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There he was. Michael Kopech back in a White Sox uniform, throwing pitches at Camelback Ranch.
Off to work in Glendale. 💼 pic.twitter.com/xbnbyqc6sV
— Chicago White Sox (@whitesox) February 17, 2021
Of course, amid the certainty of seeing images of Kopech returned to the mound on the first day of spring training, there was far more uncertainty about how the White Sox are planning to use the fireballer during the 2021 season.
Most of the offseason, we assumed that Kopech would be limited in some fashion. After all, the 24-year-old right-hander hasn't pitched in two years. After requiring Tommy John surgery after his fourth major league start in September 2018, he missed all of 2019 while recovering and opted not to play during the shortened 2020 season due to personal reasons. That kind of layoff doesn't usually end with being thrown into the deep end of the pool, especially for a guy with so little big league action under his belt.
Even prior to his decision not to play last year, before the COVID-19 pandemic threw a wrench into the baseball season, it seemed the White Sox might have started him in the minor leagues in order to slow-roll his return and better manage a guy they feel could be a top-of-the-rotation pitcher for years to come.
Their long-term assessment of Kopech hasn't changed. But while general manager Rick Hahn didn't reveal the team's plans for Kopech this season during his Wednesday press conference, he did say the White Sox are going to have to get creative.
"We're going to sit down with Michael and go through, with him, the plan for the next several weeks and several months. I'm not going to get into too much detail about that, publicly, until we have the chance to talk things through with Michael directly," Hahn said. "We've got to be cognizant of a couple of things. One, obviously having not faced hitters in the last two years, he does not have an innings base underneath him right now, a significant innings base to build off of. And the second thing we need to be aware of is we want him — as a team with fairly lofty expectations — we want him strong and contributing through October.
"So we have to be a little bit creative about how we're going to use him in order to get him helping us in Chicago and continuing his development and finishing the year strong and able to contribute, ideally, to a World Series championship."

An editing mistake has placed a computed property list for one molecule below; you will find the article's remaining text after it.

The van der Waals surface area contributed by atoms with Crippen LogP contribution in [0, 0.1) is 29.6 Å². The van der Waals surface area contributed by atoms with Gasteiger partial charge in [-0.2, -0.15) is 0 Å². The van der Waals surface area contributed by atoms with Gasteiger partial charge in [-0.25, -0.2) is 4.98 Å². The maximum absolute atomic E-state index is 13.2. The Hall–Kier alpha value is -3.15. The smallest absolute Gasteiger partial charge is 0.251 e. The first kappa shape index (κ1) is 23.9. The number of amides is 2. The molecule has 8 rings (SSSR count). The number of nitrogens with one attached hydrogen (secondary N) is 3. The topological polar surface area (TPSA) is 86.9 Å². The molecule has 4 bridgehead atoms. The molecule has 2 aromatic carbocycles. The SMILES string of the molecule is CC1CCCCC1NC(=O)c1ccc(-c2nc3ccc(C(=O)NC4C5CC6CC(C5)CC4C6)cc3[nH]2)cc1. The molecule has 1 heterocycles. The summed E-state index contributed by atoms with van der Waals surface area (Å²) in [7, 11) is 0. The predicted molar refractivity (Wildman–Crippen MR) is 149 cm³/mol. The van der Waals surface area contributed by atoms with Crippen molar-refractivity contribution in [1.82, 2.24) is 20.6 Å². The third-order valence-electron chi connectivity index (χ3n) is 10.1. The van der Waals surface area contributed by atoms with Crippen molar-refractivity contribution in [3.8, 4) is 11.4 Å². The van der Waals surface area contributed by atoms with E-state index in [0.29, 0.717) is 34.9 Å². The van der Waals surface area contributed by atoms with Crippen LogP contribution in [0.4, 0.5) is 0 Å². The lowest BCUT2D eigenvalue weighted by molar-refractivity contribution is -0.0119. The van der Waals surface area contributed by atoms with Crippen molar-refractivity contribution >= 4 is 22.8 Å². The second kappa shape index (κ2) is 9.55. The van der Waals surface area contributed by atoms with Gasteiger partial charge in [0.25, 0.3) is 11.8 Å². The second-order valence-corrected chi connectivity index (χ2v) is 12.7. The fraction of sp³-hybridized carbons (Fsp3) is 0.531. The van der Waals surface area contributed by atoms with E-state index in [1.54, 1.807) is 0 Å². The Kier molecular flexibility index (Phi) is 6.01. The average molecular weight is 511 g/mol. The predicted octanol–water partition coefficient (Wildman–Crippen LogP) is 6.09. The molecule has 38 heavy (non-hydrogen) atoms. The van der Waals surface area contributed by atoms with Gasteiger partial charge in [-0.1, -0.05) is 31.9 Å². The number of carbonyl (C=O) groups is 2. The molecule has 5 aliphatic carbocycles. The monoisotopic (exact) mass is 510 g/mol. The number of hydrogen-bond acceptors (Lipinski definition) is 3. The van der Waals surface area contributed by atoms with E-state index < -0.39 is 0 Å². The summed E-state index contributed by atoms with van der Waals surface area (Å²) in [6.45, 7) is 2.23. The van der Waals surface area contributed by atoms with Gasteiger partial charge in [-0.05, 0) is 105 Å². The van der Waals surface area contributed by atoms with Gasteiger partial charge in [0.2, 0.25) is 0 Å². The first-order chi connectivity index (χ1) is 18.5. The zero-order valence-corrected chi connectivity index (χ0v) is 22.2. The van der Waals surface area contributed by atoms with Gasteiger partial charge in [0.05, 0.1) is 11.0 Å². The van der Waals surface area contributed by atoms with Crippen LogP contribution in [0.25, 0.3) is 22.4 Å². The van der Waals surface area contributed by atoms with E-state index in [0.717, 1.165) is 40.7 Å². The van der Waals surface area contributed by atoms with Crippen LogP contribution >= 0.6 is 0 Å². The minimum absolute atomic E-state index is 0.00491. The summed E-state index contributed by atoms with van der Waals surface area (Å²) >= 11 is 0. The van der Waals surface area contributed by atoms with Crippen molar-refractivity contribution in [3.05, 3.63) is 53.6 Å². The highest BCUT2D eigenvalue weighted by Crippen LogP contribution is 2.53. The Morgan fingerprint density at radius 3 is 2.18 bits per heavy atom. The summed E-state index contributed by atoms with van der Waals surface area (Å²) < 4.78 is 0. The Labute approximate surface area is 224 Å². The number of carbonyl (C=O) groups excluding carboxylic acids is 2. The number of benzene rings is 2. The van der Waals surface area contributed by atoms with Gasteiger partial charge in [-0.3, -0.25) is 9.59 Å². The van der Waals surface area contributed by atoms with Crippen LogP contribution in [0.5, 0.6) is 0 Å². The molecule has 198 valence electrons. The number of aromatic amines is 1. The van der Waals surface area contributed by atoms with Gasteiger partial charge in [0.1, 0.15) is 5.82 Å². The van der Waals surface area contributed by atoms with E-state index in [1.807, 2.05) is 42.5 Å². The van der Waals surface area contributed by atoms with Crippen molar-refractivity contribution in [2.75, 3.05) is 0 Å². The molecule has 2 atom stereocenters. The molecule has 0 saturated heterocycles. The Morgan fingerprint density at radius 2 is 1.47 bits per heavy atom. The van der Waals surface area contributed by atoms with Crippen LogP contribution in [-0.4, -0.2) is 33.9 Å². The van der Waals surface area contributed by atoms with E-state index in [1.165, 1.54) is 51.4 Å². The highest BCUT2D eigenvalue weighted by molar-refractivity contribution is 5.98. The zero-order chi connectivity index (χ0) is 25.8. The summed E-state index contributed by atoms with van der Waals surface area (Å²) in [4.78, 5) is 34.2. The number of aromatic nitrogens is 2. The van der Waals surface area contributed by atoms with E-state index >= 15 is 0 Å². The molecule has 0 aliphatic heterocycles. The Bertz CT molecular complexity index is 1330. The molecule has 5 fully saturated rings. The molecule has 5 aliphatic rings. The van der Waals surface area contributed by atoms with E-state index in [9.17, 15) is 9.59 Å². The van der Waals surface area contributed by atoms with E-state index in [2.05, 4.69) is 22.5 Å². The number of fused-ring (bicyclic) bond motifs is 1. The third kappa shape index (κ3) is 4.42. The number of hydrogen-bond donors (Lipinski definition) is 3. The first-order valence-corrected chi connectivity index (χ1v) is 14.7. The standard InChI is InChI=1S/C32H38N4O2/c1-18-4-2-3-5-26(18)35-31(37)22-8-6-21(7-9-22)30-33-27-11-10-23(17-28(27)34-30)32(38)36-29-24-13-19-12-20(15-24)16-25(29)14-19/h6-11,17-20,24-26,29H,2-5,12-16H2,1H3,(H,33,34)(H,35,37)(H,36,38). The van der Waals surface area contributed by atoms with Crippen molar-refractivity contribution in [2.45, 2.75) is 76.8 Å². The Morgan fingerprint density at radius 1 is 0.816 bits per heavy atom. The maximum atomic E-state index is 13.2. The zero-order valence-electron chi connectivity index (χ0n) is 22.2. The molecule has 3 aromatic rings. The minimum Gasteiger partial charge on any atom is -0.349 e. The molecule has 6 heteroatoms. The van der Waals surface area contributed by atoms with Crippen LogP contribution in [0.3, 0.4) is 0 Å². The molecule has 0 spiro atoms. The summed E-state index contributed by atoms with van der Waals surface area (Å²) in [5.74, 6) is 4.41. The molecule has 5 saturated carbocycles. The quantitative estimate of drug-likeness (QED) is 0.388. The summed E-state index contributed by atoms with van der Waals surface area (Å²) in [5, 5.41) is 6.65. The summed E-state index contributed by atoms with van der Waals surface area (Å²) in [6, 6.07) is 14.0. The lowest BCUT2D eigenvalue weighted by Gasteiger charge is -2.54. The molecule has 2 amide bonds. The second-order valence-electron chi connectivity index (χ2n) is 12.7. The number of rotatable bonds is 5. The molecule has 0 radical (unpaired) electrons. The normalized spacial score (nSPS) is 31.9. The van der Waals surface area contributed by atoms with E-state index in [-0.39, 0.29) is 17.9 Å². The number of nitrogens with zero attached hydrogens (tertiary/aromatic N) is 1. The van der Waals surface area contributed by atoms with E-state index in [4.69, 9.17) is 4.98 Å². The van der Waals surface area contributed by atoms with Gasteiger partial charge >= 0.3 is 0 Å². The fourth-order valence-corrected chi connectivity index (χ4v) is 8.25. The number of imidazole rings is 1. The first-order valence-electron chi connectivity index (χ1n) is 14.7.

So what does that mean, exactly?
Again, Hahn wanted to wait to be more forthcoming until the White Sox were able to chat with Kopech, so details were limited. But it certainly sounds like Kopech could be ticketed for use out of the White Sox bullpen. Hahn didn't hit that possibility specifically, but he did bring up Los Angeles Dodgers pitcher Julio Urías, who pitched as both a starter and a reliever en route to last year's world championship.
"The goals with (Kopech) are continuing him on that path to being a premium starter and at the same time, keeping him strong and fresh and contributing over the course of the entire season," Hahn said. "Look at the Dodgers this past year. They were without Urías for a portion of the season. He's had his health issues along the way, but he's still viewed by them or was viewed by them as a premium starter. However, I think he pitched the last three innings of their clinching World Series game this year.
"I don't view the entire situation that dissimilar from that. You have a long-term goal in mind and you have short-term things you're trying to accomplish, and you want to balance those two."
Unfortunately, we'll have to wait for an exact strategy when it comes to the White Sox and Kopech. But one complicating factor could be a point in favor of Kopech joining the relief corps. The ongoing pandemic could once again force drastic alterations to the minor league schedule, with the Triple-A season perhaps not beginning until May. Certainly the White Sox wouldn't want Kopech to have a normal big league spring training only to sit around and wait to get into minor league games, perhaps dashing the idea of starting him in the minors, which looked realistic at this time last year.
Kopech bringing his elite heat to the bullpen would only make an already menacing South Side relief group that much more dangerous, and maybe that's what the White Sox are envisioning. Garrett Crochet isn't in a dissimilar spot, the White Sox seeing him as a long-term member of the rotation but wanting to utilize his flame-throwing talent in a championship chase in 2021.
The problem is, Kopech's absence from the rotation — whether brief or lasting the entire season — puts an awful lot of strain on the back end of the starting staff, which it could be argued was already the team's greatest weakness, given the uncertainty surrounding Kopech and Dylan Cease. Now that uncertainty extends to inconsistent arms like Reynaldo López and Carlos Rodón, who could now be called upon in a more expanded role than previously believed.
But that might be where "creative" comes in. The White Sox might not pick between the rotation or the bullpen, perhaps choosing to use Kopech in both places as a way to accomplish their long- and short-term goals. Again, we'll see.
But as refreshing as it is for White Sox fans to see Kopech back on a mound, what his 2021 will look like remains as uncertain as ever.
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